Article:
Widow Tells Of ‘Winter Wonderland’ Factory Covered In Asbestos Dust

Industrial Illness Experts Call On Former Factory Colleagues For Help


The devastated widow of a former Black Country lorry driver who died of an asbestos-related lung cancer just weeks after being diagnosed has launched an emotional appeal to his former colleague for help with an investigation as she seeks justice for her husband.

Heartbroken Brenda Peck has described how her husband Thomas was exposed to deadly asbestos dust on a daily basis when he worked as a lorry driver for insulation company J W Thompson based in Cradley Heath and carried asbestos materials to and from the factory.

At the time their young son Alan, who would visit the factory to see his Dad, likened the clouds of white lethal fibres to a ‘winter wonderland’, but tragically his wife now believes these conditions at the factory may be responsible for claiming Thomas’ life years later.

Mr Peck, who lived in Stourbridge in the West Midlands, was diagnosed with asbestos-related lung cancer caused by heavy exposure to asbestos, in September 2010. He died just weeks later on 22nd October, aged 76. An inquest held by the Black Country Coroner, Mr Robin Balmain, in July 2011 confirmed that he had died from an industrial disease.

Now, with the help of specialist asbestos lawyers at Irwin Mitchell, Thomas’ widow, Brenda, is hoping former colleagues who worked alongside her husband will be able to provide additional information about working conditions at the factory where he was exposed to lethal asbestos.

Thomas, who also had two grandchildren, worked as a lorry driver for J W Thompson for a total of eight years - between 1963 and 1969 and again in 1972 when he returned briefly to the firm. J W Thompson has since ceased trading.

He was responsible for loading his lorry with both raw and processed asbestos as he carried out his deliveries. He was also required to work in the factory cutting asbestos boards with a big circular saw, which created huge clouds of dust that escaped into the air and covered every surface with layers of deadly white dust.

Recalling working conditions at the factory in Cradley Heath, Mrs Peck said: “Tom would come home from work completely covered in asbestos dust. His overalls were particularly dusty on the days he was working in the warehouse. I used to have to shake and beat them before I could even attempt to wash them.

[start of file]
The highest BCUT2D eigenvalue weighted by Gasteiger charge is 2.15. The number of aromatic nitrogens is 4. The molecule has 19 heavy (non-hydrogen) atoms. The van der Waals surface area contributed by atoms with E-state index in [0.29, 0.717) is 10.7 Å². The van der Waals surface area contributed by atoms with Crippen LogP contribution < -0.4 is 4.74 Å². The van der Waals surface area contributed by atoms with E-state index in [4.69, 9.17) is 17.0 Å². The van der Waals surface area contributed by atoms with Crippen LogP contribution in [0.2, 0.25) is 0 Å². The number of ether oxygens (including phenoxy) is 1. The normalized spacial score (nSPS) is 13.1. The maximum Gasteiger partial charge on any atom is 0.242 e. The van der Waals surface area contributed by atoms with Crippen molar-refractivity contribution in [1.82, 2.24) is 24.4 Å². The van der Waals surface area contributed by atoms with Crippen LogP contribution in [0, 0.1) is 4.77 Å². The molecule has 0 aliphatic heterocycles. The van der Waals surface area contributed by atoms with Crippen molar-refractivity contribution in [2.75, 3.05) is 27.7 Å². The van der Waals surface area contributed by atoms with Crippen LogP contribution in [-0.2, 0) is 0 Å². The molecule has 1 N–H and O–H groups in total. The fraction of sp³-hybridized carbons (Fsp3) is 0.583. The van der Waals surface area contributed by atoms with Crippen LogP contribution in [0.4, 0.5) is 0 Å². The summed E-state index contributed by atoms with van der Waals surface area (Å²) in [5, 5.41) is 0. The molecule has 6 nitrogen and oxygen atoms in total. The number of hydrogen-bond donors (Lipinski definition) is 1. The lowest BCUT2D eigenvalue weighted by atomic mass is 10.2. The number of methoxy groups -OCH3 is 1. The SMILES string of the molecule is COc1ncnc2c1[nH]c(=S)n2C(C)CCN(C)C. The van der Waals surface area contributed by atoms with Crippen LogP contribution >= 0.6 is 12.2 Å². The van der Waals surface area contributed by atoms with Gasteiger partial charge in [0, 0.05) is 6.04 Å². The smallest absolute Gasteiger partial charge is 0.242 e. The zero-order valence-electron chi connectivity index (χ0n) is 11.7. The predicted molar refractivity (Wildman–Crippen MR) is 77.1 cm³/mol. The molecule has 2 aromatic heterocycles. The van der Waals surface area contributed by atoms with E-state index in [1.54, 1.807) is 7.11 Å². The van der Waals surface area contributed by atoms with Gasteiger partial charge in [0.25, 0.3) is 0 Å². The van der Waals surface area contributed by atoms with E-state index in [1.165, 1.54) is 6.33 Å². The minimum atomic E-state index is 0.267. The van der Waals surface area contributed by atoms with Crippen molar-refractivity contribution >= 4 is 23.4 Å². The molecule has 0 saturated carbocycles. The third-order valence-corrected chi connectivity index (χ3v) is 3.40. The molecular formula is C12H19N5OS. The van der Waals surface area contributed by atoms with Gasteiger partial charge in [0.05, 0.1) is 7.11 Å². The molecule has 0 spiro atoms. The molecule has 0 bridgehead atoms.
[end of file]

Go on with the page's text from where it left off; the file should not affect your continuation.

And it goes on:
“Our son Alan used to visit the factory with Tom when he was a young lad and he would describe it as a ‘winter wonderland’. Little did we realise that what looked like an innocent, white landscape to him, was a lethal ticking time bomb that would ultimately cost the life of his father.

“Tom and I had been happily married for 53 years and to lose him as a result of a disease which was caused by conditions at work has been really difficult to cope with, particularly because it all happened so quickly.”

Iain Shoolbred, a workplace illness expert at Irwin Mitchell’s Birmingham office, is representing Mrs Peck. He said: “This is a tragic case, particularly considering how little time Mr Peck had after diagnosis. His family are still in shock that he is no longer with them.

“In the 1950s, 60’s and 70’s employers knew about the risks associated with asbestos and the dangers of inhaling the lethal fibres. As such they had a duty to protect their workers, but it seems Thomas was never provided with a face mask and would inhale asbestos dust on a daily basis.

“In order to gain justice for his family, we need to hear from other former J W Thompson workers who can provide us with additional information about working conditions there during the 1960s and 70s.”

Mrs Peck added: “Tom was a healthy man for his age and used to take our two dogs out two or three times a day walking about four miles each time. It was heartbreaking to see him unable to do the things he loved to do as his condition rapidly started to deteriorate.

“In the last months of his life, he was in a lot of pain and became so short of breath that he couldn’t get up the stairs to the bathroom. Although nothing will bring him back, I hope people will get in touch as any information could help gain justice for Tom.”

Anyone who can help with any information regarding working conditions at JW Thompson Ltd, Cradley Heath between 1963 and 1972 is asked to contact Iain Shoolbred at Irwin Mitchell on 0370 1500 100 or email iain.shoolbred@irwinmitchell.com.